Stroke risk was determined with transcranial doppler (TCD) screening,
an ultrasound technique that measures the velocity of blood flow
in the brain. A high blood flow velocity in one or more major arteries
of the brain is linked with narrowing in key blood vessels supplying
the brain, which in turn increases the risk of a stroke.
STOP II participants had been transfused for at least 30 months
before entering the trial. Eligibility criteria for entry into STOP
II were a normal TCD velocity (indicating low risk of stroke) and
a magnetic resonance imaging study of the patients' brain arteries
showing no severe blockages. Upon entry, patients were randomly
assigned to receive either standard care with periodic blood transfusions
or to be taken off these transfusions.
Patients in the transfusion arm of the study received blood transfusions
every 3 to 4 weeks to keep the amount of abnormal, or sickle, hemoglobin
in their blood to no more than 30 percent of total hemoglobin. Transfused
patients who received a cumulative dose of 250 ml/kg of blood began
to develop iron overload and were given chelation therapy. Chelation
involves subcutaneous infusions of deferoxamine, a drug that removes
After 79 patients had been enrolled in the study, the STOP II Data
and Safety Monitoring Board (DSMB), an independent advisory committee
charged with reviewing results and ensuring participant safety,
conducted a regular review of the data. The analysis showed a highly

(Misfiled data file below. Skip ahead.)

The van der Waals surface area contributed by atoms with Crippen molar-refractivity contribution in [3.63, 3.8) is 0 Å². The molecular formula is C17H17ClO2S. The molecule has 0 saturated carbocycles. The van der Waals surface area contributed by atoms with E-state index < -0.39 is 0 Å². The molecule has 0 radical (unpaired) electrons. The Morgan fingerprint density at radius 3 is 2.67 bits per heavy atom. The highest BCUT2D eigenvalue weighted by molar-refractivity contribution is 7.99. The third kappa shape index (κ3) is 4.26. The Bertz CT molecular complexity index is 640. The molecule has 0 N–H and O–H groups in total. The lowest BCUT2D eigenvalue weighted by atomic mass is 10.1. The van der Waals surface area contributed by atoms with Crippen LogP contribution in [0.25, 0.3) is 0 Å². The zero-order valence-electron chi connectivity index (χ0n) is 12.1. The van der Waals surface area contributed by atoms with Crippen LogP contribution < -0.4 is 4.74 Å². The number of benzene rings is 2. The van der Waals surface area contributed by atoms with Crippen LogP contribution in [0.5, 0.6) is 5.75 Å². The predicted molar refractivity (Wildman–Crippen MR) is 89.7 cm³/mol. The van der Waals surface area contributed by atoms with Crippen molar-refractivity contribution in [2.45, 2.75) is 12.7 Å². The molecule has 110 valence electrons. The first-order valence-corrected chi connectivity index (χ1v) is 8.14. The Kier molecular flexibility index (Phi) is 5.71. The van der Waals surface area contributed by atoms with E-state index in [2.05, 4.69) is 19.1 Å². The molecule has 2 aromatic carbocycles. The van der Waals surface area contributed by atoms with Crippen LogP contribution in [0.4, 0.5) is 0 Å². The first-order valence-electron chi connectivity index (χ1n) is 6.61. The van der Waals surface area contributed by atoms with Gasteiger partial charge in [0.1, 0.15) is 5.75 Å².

significant difference in stroke risk and actual stroke between
the transfusion and non-transfusion treatment arms. The DSMB recommended
early closure of the clinical trial.
About 10 percent of sickle cell patients are at risk for stroke.
Twenty percent of patients are at risk for "silent cerebral
infarcts," small strokes that can interfere with cognitive
functioning and school performance because brain tissue is damaged.
The importance of transfusion therapy in preventing strokes in
patients with sickle cell anemia was established in 1997 when the
results of the Stroke Prevention Trial in Sickle Cell Anemia (STOP
I) were released in a clinical alert. STOP I found that administering
blood transfusions every 3 to 4 weeks to children with sickle cell
anemia who are at high risk for stroke reduces their rate of first-time
stroke by 90 percent.
"STOP I showed that we could prevent stroke and its debilitating
consequences, including brain damage. What we didn't know was whether
the transfusions could be safely stopped at some point. This was
an important question because there are some problems with blood
transfusions, including increased risk of iron overload," said
Robert Adams, M.D. principal investigator of both STOP I and STOP
II and Regents Professor of Neurology and Professor of Pediatrics,
Medical College of Georgia. Adams presented the STOP II findings
at the ASH meeting.
"Now we know that for high-risk patients, it is not safe to